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George Thomas Whittle was born at 26 Clover Street in Preston on the 23rd January 1891 the son of Albert James and Elizabeth Whittle (nee Muxlow). George`s father was a native of Preston and his mother was originally from Retford in Nottinghamshire and the couple married in St. John`s Parish Church in Preston on Christmas Day 1888. George had four brothers and five sisters; Maria Annie (1889), John (1892), Frederick Arthur (1894), Edith (1896), Mary Agnes (1898), Albert James (1901), Evelyn (1903) and twins Elizabeth and Sydney (1905).

In 1891 when George and his family lived in Clover Street his father`s occupation was noted as a manager in the warehouse of a cotton mill. By 1901 the family had moved to 190 West Strand in the Ashton on Ribble district. His father was now a cashier and his mother a restaurant keeper.

By the time the 1911 Census was recorded George and his family had moved house again to live at 95 Water Lane which was not far from their previous home on West Strand. George`s father was now working on Preston Docks as a clerk, George and his three sisters were all mill workers, later information stating that George was employed as a cotton spinner in the Shelley Road Mills. His younger brother Frederick was a waiter whilst the youngest four siblings; Albert (Bert), Evelyn, Elizabeth and Sydney were all attending school.

On the 12th October 1912 George married Mary Elizabeth Rickerby Elliott in St. Mark`s Church, Ashton on Ribble. The couple went on to have two daughters and a son; Annie (1913-1998), Francis (1914-1988) and May (1916-2002).

George enlisted at Preston on the 26th September 1914 with the service number 14041. His home address at the time was 41 Tulketh Road in Ashton on Ribble and for official purposes he named his wife Mary as his next of kin. George confirmed that he had no previous military experience. His medical inspection revealed that he was 5`5 ½ inches tall and his weight was recorded as 128lbs. He had a 37” chest, his hair was brown and he had blue eyes and a fresh complexion. On the 6th October 1914 he was posted to the 10th Battalion and then on the 31st July 1915 he embarked for France with the Battalion coming under the Command of 112th Brigade in the 37th Division.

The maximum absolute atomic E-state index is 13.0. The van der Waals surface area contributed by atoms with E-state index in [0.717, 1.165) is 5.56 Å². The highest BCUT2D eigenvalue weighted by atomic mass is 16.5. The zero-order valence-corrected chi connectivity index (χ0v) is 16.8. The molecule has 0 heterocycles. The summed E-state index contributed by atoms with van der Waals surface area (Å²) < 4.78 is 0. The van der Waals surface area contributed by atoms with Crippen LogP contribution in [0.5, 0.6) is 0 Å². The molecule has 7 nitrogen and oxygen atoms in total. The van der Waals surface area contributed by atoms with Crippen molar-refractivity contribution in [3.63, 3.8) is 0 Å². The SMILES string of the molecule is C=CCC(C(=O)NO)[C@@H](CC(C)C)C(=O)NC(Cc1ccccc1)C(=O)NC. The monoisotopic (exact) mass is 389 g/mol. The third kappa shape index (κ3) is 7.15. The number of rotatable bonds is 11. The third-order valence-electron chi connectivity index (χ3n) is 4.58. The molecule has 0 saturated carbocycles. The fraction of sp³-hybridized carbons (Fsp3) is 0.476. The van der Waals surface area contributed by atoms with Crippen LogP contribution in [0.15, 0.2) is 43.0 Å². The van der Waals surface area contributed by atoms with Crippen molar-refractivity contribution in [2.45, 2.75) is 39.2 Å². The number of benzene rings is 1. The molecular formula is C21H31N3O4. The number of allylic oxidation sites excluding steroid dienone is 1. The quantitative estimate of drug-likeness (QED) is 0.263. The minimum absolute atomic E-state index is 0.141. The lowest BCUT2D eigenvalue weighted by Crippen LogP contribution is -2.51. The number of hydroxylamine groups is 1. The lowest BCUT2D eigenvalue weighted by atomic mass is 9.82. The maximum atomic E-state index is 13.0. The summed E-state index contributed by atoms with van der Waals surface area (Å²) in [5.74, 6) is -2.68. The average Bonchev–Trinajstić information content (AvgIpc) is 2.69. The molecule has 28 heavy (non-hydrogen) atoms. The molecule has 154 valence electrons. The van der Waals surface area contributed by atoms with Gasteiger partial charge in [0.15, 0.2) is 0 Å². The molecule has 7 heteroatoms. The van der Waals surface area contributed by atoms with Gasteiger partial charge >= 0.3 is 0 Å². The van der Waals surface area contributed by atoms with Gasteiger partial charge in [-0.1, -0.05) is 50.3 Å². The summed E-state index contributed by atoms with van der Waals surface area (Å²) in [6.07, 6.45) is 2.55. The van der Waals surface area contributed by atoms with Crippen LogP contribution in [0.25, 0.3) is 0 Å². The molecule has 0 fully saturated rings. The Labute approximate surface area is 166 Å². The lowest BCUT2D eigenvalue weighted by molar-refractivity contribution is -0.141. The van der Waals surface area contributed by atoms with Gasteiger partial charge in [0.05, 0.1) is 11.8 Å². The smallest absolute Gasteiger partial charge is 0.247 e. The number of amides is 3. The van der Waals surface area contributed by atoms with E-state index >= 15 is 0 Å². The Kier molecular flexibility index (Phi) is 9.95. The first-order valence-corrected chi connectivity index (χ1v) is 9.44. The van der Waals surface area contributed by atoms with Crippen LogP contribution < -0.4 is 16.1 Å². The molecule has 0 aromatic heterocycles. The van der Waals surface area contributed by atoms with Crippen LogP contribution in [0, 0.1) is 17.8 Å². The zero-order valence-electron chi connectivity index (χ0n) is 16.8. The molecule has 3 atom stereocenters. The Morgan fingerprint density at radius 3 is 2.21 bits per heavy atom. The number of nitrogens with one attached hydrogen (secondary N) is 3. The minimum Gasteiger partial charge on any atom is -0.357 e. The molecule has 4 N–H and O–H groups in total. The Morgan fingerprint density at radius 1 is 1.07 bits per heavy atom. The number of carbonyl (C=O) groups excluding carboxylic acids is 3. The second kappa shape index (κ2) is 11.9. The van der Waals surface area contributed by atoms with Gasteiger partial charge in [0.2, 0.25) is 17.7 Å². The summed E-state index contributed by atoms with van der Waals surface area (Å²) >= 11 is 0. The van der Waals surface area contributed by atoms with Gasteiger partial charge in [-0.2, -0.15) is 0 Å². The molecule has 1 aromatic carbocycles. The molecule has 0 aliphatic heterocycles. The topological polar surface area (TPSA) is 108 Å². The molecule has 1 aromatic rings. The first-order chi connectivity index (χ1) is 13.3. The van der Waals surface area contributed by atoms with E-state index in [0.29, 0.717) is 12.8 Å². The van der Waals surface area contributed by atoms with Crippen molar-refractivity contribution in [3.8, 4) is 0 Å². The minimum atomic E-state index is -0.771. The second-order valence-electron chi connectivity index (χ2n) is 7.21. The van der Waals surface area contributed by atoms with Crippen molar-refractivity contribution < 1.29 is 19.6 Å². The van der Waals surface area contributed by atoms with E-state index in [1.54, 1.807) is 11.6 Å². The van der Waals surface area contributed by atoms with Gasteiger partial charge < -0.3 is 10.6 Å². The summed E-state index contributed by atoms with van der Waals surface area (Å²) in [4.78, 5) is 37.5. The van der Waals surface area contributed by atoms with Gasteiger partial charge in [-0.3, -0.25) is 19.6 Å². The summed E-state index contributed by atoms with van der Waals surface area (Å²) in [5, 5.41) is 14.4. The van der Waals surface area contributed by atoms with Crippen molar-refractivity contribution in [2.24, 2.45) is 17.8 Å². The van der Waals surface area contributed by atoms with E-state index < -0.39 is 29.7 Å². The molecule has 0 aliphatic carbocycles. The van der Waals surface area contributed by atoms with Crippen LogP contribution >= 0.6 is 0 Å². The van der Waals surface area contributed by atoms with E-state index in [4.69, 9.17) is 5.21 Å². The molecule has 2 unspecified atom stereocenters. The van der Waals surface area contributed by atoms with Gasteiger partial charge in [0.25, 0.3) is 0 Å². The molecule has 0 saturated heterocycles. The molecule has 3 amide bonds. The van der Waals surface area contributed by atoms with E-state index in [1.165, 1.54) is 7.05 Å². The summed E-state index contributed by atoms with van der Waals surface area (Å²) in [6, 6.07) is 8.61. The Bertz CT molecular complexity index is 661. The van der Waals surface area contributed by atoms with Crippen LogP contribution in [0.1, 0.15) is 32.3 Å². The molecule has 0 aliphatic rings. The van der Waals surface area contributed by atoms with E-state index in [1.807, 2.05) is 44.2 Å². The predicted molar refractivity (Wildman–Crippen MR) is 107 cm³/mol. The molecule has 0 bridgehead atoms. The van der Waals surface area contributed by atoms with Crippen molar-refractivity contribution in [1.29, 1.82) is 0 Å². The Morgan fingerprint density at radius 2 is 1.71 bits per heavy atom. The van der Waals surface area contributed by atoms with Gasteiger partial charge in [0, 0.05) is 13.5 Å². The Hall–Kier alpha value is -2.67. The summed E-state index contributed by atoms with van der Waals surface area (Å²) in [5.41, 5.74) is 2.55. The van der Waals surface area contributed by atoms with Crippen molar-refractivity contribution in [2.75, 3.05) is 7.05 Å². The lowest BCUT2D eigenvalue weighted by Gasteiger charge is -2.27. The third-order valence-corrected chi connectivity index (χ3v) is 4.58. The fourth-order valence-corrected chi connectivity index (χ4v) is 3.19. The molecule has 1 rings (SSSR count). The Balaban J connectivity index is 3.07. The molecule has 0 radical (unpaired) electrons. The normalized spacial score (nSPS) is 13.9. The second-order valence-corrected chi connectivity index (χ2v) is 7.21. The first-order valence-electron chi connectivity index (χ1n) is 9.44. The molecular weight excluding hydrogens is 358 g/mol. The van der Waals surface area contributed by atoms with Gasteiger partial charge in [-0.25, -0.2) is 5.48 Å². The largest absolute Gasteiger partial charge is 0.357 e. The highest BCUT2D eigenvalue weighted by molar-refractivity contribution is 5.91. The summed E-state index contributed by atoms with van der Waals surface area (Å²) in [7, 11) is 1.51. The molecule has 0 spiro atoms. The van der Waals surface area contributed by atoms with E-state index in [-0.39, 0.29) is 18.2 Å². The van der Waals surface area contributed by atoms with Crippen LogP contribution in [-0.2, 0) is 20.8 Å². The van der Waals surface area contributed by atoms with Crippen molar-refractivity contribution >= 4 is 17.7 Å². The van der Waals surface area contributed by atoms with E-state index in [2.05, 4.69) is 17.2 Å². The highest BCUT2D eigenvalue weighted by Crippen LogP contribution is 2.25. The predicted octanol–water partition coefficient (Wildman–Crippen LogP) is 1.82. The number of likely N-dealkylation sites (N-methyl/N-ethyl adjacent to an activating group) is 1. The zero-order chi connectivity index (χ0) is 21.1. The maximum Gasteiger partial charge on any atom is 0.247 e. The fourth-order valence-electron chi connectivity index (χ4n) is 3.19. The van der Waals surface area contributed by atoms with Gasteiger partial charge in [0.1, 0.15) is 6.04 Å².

From the middle of September 1915 until the beginning of July 1916 the 10th Battalion was in much the same area around Gommecourt, taking their turn in the trenches and billets around Bienvillers, Hannescamps and Humbercamps. On the 28th June 1916 George was appointed Lance Corporal (unpaid). The Battalion was still in the same location on the opening day of the Somme campaign before eventually being `bussed` out to Albert on the 6th and 7th July 1916 after the 37th Division (of which they were part) was transferred to the 34th Division. The 10th Battalion saw action on the Somme on the Usna Tar Line, Becourt Wood, Mametz Wood and Bazentin-le-Petit amongst others before re-joining the 37th Division at Beagin in early September 1916.

At 08.15 hours on the 15th November 1916 the Battalion was engaged in an attack on Munich Trench (Battle of the Ancre 13th-18th November 1916), in which the Battalion suffered numerous casualties which included a number of Officers. By the 25th November 1916 George had been promoted to Lance Corporal (paid) and then the following month to Corporal to complete the establishment.

According to later newspaper information the Major-General Commanding the 37th Division awarded George a certificate for his gallantry in action during November 1916. The Certificate contained the following;

Your Brigade Commanding Officer and Brigade Commander have informed me that you have distinguished yourself by your conduct in the field. I have read the report with much pleasure – H.B. Williams, Major-General Commanding 37th Division. In this instance Corporal Whittle was up in action for nine days without Officers or senior N.C.O. `s, all of them attached to the party having been killed. The certificate was awarded for gallantry in bringing in the wounded under shell fire”.

The Battalion spent practically the whole of December in the neighbourhood of Le Touret, the 112th Brigade H.Q. being at Bethune. In January 1917 the Battalion was still in the same area and taking their turn in the trenches and alternating with the 6th Bedfordshire Regiment. On the 17th January George took part in a small recce patrol;

Extract from the Battalion War Diary